Preying on children: Let punishments fit the crimes

Here we go again Ö unfortunately. Although the official police report concerning the abduction and subsequent murder of Sarasota, Fla., sixth-grader Carlie Brucia does not indicate exactly how she was murdered or if she was raped, it is safe to assume her last minutes on Earth were tortuous at best. Her kidnapper, 13-time loser Joseph Smith, was quickly apprehended because the car wash security camera captured a dozen haunting seconds of him leading Brucia away by the arm. What followed is not difficult to imagine, though it is extremely difficult to comprehend.

Yesterday, Sen. Leo Foley, DFL-Coon Rapids, presented a proposal to increase prison terms for predatory sex offenders to a maximum of 60 years on a first conviction and life (with the possibility of parole) for a second offense. Foley has the right idea, but the House Republicans have an even better one: sentencing the most heinous sex offenders to life without parole. That maximum life sentence is currently imposed only against qualified first-degree murderers.

My idea, however, is the best one of all: Any sexually motivated crime against a child should be met with life in prison among the general inmate population (no special protection from those who feed on child molesters and murderers), no parole, no mail, no TV, no books, no posters, no magazines, no music, no pillow, no blanket, no toilet paper, no cigarettes, no soap, no rope, no visits, no conversations, no human contact (outside the formerly mentioned inmates), no newspapers, no interviews, no photographs, no longer a factor. Gone. Away. Them from us, and us from them until they die anonymously.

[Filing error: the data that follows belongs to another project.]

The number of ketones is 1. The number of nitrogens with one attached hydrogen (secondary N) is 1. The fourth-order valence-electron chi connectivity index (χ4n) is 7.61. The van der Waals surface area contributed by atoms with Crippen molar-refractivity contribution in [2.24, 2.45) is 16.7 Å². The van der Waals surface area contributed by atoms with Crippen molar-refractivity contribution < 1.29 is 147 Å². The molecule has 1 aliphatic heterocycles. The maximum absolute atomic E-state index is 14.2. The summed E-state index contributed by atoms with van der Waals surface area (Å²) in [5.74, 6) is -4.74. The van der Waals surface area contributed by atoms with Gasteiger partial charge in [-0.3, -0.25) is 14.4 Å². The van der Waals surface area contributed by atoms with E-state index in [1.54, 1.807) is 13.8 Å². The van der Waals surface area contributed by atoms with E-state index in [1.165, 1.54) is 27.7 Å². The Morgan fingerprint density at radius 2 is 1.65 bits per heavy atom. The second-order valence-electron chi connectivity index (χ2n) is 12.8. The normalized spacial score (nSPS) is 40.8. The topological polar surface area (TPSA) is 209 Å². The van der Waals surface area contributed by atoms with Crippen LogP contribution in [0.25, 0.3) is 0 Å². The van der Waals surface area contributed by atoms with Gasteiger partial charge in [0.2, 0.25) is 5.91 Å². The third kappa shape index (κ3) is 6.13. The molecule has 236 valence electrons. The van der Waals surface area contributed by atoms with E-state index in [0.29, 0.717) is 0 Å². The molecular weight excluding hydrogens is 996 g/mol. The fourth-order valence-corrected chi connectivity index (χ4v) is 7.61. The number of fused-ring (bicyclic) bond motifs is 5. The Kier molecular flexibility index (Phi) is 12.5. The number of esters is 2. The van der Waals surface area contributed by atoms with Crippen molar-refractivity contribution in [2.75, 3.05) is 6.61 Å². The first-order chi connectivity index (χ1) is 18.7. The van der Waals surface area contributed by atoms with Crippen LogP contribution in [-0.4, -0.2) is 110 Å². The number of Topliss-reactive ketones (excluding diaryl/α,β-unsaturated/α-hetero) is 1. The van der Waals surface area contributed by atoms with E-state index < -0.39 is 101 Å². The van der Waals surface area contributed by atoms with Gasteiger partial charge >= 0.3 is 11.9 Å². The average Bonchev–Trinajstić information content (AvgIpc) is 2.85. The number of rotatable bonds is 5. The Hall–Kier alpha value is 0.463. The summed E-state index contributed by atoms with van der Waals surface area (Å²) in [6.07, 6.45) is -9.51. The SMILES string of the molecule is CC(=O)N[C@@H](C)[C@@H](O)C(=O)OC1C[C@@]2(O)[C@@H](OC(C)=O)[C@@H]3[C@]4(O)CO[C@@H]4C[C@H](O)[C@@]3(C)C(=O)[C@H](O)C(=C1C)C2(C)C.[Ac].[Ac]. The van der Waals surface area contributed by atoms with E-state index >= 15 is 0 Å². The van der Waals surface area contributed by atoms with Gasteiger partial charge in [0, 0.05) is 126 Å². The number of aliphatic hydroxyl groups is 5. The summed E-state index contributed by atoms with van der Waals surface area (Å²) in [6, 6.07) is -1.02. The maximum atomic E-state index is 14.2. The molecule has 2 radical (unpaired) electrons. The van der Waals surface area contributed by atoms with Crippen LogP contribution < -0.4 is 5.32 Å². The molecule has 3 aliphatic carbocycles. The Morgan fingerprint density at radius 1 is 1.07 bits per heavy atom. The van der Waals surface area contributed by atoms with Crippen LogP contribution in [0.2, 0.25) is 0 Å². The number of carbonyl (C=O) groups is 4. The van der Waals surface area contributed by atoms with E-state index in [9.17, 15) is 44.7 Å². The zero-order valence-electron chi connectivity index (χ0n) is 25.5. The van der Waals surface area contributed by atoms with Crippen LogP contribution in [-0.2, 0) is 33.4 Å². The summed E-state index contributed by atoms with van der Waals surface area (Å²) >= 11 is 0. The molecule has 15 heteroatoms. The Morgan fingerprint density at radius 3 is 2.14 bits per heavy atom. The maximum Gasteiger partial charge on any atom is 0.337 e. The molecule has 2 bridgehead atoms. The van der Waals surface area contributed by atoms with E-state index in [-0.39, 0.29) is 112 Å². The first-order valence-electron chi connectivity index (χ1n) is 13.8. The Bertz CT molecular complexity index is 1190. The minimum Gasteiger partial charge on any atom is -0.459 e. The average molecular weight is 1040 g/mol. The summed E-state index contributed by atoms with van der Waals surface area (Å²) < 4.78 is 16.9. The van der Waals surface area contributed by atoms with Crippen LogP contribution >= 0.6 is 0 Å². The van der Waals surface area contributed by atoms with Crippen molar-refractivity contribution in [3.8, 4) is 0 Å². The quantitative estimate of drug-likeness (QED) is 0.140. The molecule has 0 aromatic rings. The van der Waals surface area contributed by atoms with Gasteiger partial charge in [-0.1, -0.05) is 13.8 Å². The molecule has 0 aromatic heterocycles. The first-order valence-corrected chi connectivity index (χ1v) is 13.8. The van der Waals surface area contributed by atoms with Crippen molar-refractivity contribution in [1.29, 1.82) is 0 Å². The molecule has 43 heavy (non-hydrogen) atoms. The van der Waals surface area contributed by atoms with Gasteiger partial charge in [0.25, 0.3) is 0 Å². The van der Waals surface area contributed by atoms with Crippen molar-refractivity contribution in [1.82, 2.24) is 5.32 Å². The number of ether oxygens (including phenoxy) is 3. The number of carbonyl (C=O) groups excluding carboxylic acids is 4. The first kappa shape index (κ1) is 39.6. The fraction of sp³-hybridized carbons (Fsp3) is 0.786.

You might be thinking this is simply my bimonthly knee-jerk reaction to the latest tragedy perpetrated by an adult against a child. Not satisfied with simply feeling bad and supporting new legislation, I indulge myself in ranting and raving a bit in print with ludicrous sentencing ideas no one would ever really take seriously. If that is what you are thinking, you might be right except for one thing: I take it seriously.

It is time to absolutely squash individuals who prey on children. With a horrendous penalty for undisputed sexual or extremely violent crimes against children, we can send a message to all the “I-can’t-help-myselfs” roaming the baseball fields, malls, playgrounds, parking lots and celebrity ranches out there: If you don’t take one for the human team and end your own life, what remains of it will be less than adequate.

Brucia’s murder and possible sexual assault is not the only hot poker jamming my backside on this issue. The National Center for Missing and Exploited Children announced Friday that messages sent to its CyberTipline increased 750 percent over the last five years. One reason might be a greater use of the Internet in general, but the center’s leadership feels there are also increases in cases of child pornography, child prostitution, online enticement of children, online child pornography and the growing child sex tourism “industry” in countries around the world.

If pedophiles and other losers feel the benefits of their actions outweigh the relatively soft punitive costs, this trend will only increase as access to avenues of exploitation grows.

While the type of punishment I have suggested for the most heinous crimes against children might sound absurd, the concept that millions of adults worldwide prey on the inherent weakness of childhood borders on the surreal. Our national mission to eradicate global terrorism should serve only as a precedent to see if we can tackle the elimination of a much more pervasive and serious set of crimes publicized too infrequently and too often.

Aaron North welcomes comments at [email protected]